This week, Air Force officials said that all of those airmen have since been recertified and retrained and are back on alert.

The remainder of the airmen who were under investigation are undergoing a security clearance review by Department of Defense authorities. Their security clearances were pulled during the investigation.

The Air Force has initiated involuntary discharge procedures against 15 officers, one of whom already has been discharged from the Air Force.
...
One hundred officers at Malmstrom were involved in the investigation. Nine were cleared when the findings were announced in March. Some cases were retained by the Office of Special Investigation since they involved the mishandling of classified material or were part of the initial drug investigation that uncovered the cheating.

The investigation report that was released in late March included 98 officers, two were added later, and 79 in that report were subject to disciplinary action through Air Force Global Strike Command. Of those 79, evidence supports that 15 of the officers sent, received and solicited testing material; 13 sent and received the material; four only sent material; nine solicited and received testing material; 30 only received material; three solicited but did not receive material, and five had direct knowledge of cheating and failed to report it, according to the investigation report.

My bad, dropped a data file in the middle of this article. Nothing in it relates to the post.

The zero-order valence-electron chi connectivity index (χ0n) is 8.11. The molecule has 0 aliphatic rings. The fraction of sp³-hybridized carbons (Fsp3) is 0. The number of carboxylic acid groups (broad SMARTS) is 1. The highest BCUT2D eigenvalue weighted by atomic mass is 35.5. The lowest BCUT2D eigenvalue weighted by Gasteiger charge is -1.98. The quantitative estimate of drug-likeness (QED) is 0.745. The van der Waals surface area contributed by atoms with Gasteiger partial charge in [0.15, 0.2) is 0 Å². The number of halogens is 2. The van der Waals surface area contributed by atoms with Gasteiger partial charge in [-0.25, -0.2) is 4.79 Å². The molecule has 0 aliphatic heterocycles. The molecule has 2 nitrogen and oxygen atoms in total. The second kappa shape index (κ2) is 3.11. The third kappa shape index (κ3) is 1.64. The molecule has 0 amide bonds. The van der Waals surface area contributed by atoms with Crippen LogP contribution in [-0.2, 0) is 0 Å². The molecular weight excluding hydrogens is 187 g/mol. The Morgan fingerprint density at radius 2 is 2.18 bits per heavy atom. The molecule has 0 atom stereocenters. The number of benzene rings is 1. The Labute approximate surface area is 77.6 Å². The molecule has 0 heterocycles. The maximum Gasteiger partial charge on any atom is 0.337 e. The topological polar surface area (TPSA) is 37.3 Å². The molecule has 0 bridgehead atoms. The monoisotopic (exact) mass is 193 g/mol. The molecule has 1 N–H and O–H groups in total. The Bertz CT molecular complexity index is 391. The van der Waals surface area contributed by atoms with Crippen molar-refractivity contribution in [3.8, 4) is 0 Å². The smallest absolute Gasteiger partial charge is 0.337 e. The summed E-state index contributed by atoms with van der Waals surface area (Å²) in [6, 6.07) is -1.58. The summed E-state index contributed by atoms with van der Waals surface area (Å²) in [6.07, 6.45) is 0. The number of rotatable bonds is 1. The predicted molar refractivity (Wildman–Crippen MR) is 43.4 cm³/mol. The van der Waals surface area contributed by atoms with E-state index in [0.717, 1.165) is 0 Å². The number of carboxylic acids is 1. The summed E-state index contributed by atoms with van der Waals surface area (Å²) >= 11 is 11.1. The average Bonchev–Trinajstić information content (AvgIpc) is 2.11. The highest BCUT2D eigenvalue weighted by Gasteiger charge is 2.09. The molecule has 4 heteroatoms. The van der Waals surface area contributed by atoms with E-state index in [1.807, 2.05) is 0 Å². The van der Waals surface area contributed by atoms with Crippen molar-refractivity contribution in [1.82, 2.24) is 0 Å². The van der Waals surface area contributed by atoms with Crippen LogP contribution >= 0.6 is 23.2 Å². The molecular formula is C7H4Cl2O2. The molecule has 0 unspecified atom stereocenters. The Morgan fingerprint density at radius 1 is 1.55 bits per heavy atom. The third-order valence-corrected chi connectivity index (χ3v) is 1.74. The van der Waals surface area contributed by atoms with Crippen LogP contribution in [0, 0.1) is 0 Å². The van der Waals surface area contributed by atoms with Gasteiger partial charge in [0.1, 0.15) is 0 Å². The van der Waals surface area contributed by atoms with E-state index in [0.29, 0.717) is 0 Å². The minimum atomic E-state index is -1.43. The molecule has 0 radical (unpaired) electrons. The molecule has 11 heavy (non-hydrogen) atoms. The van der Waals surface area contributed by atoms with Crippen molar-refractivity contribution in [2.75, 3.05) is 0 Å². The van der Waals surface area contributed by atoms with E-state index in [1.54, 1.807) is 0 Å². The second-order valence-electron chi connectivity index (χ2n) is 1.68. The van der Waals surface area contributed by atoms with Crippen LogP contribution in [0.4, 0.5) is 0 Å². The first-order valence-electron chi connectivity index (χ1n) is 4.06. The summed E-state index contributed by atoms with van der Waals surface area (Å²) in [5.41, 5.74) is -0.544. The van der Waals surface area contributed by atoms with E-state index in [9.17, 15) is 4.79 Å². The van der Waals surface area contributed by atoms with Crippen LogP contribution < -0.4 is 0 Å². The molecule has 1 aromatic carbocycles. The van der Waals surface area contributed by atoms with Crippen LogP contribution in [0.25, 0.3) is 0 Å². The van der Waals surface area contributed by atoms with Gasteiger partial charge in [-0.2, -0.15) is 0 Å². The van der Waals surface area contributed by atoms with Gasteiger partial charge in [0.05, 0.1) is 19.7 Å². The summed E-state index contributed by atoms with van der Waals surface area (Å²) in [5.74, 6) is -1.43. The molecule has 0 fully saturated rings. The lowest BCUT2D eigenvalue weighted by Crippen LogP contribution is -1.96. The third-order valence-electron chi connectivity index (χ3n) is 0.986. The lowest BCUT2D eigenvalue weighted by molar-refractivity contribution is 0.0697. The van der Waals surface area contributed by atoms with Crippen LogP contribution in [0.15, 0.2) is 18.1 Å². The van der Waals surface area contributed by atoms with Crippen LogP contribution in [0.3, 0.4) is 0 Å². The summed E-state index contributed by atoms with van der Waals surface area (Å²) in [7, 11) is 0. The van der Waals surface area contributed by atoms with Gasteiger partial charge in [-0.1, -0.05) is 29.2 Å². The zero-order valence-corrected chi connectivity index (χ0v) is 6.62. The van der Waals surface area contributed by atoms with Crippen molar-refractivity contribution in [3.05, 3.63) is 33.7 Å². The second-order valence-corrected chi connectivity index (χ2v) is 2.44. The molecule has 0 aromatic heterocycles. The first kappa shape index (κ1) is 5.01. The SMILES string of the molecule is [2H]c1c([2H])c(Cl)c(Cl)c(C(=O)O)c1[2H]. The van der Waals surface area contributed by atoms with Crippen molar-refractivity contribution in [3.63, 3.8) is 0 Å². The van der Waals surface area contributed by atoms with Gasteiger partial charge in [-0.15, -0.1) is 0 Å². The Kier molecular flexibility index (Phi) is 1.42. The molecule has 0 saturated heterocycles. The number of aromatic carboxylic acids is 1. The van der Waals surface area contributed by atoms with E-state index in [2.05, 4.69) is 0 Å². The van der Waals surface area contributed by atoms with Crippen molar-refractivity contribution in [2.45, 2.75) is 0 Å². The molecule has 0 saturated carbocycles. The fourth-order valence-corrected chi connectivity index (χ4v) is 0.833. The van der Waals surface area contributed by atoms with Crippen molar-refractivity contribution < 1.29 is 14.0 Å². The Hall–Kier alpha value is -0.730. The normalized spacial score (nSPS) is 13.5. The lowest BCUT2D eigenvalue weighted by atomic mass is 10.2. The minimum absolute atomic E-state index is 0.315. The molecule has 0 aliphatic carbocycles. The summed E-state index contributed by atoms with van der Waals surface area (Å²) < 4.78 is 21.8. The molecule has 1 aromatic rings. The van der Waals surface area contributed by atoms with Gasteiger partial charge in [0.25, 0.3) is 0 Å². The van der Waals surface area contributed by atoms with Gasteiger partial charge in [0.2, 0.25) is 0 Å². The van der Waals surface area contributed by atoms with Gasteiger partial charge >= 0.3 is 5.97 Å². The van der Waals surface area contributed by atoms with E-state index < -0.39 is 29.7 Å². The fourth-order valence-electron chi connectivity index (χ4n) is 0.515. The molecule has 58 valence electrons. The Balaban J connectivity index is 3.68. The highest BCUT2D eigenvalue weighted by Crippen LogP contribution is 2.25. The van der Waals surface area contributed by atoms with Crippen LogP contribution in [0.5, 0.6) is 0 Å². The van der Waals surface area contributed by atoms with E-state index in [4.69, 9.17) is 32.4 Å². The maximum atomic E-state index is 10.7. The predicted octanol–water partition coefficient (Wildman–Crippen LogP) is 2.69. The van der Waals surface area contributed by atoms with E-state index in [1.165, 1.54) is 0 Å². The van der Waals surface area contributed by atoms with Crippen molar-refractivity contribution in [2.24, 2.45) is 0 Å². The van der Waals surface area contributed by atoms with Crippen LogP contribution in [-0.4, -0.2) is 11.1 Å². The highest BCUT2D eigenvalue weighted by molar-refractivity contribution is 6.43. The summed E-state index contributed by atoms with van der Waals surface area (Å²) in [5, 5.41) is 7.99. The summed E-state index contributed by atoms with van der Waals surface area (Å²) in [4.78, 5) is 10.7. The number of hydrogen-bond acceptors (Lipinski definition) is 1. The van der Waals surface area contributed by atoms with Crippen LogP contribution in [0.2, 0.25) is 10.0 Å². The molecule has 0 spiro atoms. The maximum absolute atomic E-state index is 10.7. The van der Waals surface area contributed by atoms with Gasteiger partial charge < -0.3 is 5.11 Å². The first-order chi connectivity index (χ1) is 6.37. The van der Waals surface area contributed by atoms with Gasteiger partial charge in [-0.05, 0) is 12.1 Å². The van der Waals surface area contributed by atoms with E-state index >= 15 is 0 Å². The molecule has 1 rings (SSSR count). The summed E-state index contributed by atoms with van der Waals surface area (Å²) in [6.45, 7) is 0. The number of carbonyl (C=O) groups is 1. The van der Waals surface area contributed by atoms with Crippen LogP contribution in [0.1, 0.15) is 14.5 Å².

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Re: Misbehavior in the nuke force

Post by Isgrimnur » Thu Dec 10, 2015 4:32 pm

USS Wyoming (SSBN-742)
Male sailors aboard the USS Wyoming secretly recorded their female shipmates showering several times a day for almost a year—sometimes working in teams to prevent detection, says a new Navy Times report out this week.

At least 12 male officers were implicated in the ring, which operated for about 10 months before a electronics technician on another ship heard about the recordings and reported them. Of those 12 men, 10 were ultimately prosecuted and assigned punishments ranging from hard prison time to a pay cut.

The men were apparently able to film the women through a hole in the wall using cell phones and an iPod Touch—both of which are reportedly banned aboard the submarine. And it was a wonder they had any time left over to do their jobs (via the Navy Times):
One sailor admitted that he and a male peer rushed to secretly record each female midshipman while she was in the shower changing room. They filmed every woman each time she took a shower during the three-month patrol, he said — several times a day, according to a new report.